Q A good friend’s daughter is applying to law school. I’ve known “Jess” most of her life, and I’m familiar enough with her academic record to know that she’s not going to get into a top-tier school.
While of course there’s no disgrace in this, the unfortunate truth is that these days, graduates of the kind of law school Jess can hope to attend generally have difficulty finding jobs that pay enough to justify the mountain of debt they’ve accumulated while in law school. (The market for the services of graduates of second- and third-tier institutions has, in recent years, been drying up. I know because I’m an attorney, and I suspect that Jess and her parents are unaware of the situation.)
While I don’t want to discourage Jess, I’d hate to see her end up owing $150,000 or more on a student loan that, at the salary she’s likely to be offered when she graduates, could take 15 to 20 years to repay. Should I speak up, or not?
A Perhaps Jess’ parents plan to help with the tuition.
Not that borrowing less makes law school a better investment on a dollars-and-cents basis. But it may be worth it to them to see their daughter receive a professional degree, especially if it’s in a field that particularly interests her.
In any event, what you should do is wait to see if anyone in Jess’ family asks you about law school or the practice of law. If someone does, you can encourage him or her to investigate the job offers that graduates of the schools to which Jess is applying are receiving – you can and should, in other words, point them toward reality. But it’s not up to you to tell them you think that law school is a bad investment for Jess.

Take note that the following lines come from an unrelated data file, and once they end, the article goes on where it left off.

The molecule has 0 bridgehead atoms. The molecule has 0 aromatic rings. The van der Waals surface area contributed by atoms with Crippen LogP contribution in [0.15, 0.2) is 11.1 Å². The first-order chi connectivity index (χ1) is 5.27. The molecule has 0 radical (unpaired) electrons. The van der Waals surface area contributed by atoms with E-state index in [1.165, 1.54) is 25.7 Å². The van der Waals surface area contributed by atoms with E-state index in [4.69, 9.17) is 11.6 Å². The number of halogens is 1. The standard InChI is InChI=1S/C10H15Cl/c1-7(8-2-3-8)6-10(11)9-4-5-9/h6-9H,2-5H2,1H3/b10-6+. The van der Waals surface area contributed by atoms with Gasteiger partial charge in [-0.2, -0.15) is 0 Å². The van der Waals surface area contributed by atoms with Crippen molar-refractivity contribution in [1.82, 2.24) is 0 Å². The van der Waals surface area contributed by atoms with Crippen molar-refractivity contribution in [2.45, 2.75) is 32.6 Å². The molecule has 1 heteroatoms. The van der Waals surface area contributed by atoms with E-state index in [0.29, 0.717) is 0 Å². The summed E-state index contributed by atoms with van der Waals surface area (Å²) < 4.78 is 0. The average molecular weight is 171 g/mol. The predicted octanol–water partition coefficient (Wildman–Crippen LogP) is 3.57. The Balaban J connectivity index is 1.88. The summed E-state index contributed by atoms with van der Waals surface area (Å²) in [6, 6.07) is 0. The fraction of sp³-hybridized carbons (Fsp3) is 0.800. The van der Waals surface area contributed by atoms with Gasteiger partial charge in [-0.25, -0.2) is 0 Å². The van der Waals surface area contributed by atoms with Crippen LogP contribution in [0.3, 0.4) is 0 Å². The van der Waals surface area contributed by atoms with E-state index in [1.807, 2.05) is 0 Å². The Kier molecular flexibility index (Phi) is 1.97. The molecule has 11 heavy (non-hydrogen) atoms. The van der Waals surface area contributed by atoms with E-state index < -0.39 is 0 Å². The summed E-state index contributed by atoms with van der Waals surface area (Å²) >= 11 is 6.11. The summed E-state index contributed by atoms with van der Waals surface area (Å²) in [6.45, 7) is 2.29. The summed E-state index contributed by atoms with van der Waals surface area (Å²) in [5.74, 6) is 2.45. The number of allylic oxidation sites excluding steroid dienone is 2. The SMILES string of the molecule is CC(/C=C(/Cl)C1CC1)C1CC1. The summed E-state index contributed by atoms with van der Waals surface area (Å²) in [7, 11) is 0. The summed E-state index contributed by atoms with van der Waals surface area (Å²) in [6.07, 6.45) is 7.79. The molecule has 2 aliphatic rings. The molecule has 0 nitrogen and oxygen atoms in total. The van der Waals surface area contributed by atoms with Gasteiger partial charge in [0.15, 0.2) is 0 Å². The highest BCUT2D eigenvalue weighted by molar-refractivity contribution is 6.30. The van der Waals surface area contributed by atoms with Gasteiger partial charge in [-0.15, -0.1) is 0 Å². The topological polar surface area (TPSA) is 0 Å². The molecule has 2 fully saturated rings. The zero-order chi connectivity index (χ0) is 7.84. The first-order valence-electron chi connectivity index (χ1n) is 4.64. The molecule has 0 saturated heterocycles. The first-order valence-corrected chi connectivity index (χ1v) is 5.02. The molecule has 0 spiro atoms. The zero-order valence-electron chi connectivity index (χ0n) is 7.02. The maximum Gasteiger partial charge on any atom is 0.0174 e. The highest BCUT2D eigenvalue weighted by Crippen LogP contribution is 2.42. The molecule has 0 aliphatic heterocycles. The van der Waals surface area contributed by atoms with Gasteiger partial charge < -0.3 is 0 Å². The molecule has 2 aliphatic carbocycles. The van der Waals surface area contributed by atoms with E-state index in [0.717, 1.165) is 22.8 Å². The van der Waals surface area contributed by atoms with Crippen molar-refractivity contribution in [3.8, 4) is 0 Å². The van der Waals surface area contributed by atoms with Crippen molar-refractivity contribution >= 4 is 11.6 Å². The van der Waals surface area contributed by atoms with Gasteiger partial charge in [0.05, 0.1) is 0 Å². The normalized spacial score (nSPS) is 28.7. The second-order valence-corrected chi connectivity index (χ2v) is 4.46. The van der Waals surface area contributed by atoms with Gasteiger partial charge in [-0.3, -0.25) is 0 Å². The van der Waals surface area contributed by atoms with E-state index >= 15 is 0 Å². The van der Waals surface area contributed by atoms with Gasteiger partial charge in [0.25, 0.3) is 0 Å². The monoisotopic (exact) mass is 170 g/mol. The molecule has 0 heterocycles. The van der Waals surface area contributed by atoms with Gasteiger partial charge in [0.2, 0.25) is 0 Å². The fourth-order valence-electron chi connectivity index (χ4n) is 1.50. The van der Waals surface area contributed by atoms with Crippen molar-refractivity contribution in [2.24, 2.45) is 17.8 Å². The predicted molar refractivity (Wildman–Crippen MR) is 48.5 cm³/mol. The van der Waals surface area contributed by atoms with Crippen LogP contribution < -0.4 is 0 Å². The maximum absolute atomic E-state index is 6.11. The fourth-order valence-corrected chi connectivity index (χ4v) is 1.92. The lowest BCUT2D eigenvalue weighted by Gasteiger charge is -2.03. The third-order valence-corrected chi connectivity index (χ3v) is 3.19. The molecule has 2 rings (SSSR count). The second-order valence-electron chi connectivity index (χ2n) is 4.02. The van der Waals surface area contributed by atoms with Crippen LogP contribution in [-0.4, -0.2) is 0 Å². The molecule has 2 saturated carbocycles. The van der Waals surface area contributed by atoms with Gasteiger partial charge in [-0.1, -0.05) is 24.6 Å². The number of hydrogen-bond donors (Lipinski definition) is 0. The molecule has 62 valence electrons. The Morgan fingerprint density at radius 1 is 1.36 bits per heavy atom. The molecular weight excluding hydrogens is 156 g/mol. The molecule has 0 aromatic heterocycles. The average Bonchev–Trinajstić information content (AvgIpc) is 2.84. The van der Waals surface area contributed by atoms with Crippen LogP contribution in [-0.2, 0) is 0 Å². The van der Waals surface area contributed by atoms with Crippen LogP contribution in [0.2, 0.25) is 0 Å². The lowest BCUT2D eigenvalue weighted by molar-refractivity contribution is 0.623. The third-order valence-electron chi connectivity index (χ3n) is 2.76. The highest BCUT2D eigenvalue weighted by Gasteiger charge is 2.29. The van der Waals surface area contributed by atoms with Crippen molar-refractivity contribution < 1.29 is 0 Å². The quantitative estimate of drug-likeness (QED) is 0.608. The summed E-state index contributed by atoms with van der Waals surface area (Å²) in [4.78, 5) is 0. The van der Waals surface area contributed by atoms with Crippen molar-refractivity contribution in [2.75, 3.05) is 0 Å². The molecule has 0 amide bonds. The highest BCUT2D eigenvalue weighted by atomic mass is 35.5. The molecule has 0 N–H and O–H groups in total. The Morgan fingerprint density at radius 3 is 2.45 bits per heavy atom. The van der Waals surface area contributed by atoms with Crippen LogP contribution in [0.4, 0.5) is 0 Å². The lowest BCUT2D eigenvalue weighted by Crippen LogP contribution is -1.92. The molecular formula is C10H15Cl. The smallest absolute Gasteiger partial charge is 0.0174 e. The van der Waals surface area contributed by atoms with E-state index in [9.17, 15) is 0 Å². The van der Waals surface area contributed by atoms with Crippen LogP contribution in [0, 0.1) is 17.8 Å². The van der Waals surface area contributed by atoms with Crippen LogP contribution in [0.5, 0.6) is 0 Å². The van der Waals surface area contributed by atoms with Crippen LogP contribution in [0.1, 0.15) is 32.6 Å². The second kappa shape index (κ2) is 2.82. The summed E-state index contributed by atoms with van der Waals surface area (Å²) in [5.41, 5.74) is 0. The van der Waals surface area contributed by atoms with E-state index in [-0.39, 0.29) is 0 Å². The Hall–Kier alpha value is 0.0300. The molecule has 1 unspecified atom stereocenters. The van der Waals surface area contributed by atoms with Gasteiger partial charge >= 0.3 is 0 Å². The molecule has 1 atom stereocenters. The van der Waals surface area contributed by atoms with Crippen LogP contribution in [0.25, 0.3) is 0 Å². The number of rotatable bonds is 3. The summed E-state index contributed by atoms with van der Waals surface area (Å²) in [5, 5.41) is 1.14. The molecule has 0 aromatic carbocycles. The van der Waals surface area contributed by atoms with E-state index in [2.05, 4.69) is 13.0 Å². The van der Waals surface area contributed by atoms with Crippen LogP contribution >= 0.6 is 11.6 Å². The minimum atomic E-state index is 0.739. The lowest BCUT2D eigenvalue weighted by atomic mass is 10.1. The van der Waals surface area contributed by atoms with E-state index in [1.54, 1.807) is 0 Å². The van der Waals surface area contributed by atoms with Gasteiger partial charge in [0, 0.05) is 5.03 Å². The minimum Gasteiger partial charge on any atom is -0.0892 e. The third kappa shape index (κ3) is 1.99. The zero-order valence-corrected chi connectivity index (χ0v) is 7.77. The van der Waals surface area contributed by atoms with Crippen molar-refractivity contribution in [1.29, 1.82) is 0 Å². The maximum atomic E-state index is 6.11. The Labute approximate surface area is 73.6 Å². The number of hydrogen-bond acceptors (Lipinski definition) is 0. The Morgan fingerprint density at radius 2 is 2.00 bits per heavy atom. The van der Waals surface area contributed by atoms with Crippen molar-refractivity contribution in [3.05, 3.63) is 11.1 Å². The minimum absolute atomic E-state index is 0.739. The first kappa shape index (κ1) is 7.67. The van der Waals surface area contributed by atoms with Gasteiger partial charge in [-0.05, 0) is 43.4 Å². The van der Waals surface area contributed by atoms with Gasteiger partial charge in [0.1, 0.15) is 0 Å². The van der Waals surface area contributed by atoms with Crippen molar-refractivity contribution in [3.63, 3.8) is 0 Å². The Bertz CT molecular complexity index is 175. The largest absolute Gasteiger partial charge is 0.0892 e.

Q A pushy acquaintance wanted to hire our housecleaner, but I lied and told her “Patricia” is already overbooked (I don’t know if she is or not).
I did this because I can’t stand this person, and I know she’d be asking nosy questions about us all the time. My husband says I was wrong to deny Patricia the job opportunity. What do you think?
A We don’t blame you for not wanting an overly inquisitive acquaintance to hire someone who has a backstage knowledge of your life.
Plus in general you have no obligation to place your housecleaner’s interests — or your acquaintance’s — ahead of your own. But still, you told a lie that may have cost Patricia money. To make things right, you need to find out whether she’s looking for more work, and if she is, you need to try to find her some.
Q My brother is the executor of our parents’ estate. Mother died eight years ago, and Father passed five years ago. Everything except $35,000 has been divided between the three of us children. My brother wants to keep the remaining money in the estate for another two years. He says it’s for unexpected expenses. Can this be right? I think this has been drawn out long enough.
A Five years generally is long enough for unforeseen tax problems or other unanticipated expenses to bubble up.
However, if your father was a party to complex business deals, there may be good reason for your brother’s continued caution. But why don’t you ask him what he’s concerned about? He must have a reason for holding on to the dough. If you’re not satisfied with it — if you think he’s being unreasonable – you can always ask him for your share of the money remaining in the estate, while offering to warranty, in writing, that you’ll pay your share of any expenses that pop up after you’ve received it.
Please e-mail your questions about money and relationships to Questions@MoneyManners.net.
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